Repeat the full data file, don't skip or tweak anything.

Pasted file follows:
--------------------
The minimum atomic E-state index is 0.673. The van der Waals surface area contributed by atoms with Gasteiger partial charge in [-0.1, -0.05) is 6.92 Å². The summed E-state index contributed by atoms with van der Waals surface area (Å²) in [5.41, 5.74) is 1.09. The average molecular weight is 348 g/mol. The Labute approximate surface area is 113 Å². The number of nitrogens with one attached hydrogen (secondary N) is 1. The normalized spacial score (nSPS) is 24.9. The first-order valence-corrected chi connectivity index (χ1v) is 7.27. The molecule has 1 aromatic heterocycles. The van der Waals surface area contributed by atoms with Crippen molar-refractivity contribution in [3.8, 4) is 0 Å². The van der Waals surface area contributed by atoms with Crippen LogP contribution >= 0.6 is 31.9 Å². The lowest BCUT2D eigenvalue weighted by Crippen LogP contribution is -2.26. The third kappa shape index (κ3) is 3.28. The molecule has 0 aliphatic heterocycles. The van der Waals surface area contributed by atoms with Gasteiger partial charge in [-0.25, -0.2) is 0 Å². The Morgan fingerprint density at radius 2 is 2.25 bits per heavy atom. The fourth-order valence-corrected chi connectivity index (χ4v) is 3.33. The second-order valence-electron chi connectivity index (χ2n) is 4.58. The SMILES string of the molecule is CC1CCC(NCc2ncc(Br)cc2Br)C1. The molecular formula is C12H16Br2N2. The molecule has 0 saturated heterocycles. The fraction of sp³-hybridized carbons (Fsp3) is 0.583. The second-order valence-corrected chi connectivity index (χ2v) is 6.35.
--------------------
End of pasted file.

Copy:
The minimum atomic E-state index is 0.673. The van der Waals surface area contributed by atoms with Gasteiger partial charge in [-0.1, -0.05) is 6.92 Å². The summed E-state index contributed by atoms with van der Waals surface area (Å²) in [5.41, 5.74) is 1.09. The average molecular weight is 348 g/mol. The Labute approximate surface area is 113 Å². The number of nitrogens with one attached hydrogen (secondary N) is 1. The normalized spacial score (nSPS) is 24.9. The first-order valence-corrected chi connectivity index (χ1v) is 7.27. The molecule has 1 aromatic heterocycles. The van der Waals surface area contributed by atoms with Crippen molar-refractivity contribution in [3.8, 4) is 0 Å². The van der Waals surface area contributed by atoms with Crippen LogP contribution >= 0.6 is 31.9 Å². The lowest BCUT2D eigenvalue weighted by Crippen LogP contribution is -2.26. The third kappa shape index (κ3) is 3.28. The molecule has 0 aliphatic heterocycles. The van der Waals surface area contributed by atoms with Gasteiger partial charge in [-0.25, -0.2) is 0 Å². The Morgan fingerprint density at radius 2 is 2.25 bits per heavy atom. The fourth-order valence-corrected chi connectivity index (χ4v) is 3.33. The second-order valence-electron chi connectivity index (χ2n) is 4.58. The SMILES string of the molecule is CC1CCC(NCc2ncc(Br)cc2Br)C1. The molecular formula is C12H16Br2N2. The molecule has 0 saturated heterocycles. The fraction of sp³-hybridized carbons (Fsp3) is 0.583. The second-order valence-corrected chi connectivity index (χ2v) is 6.35.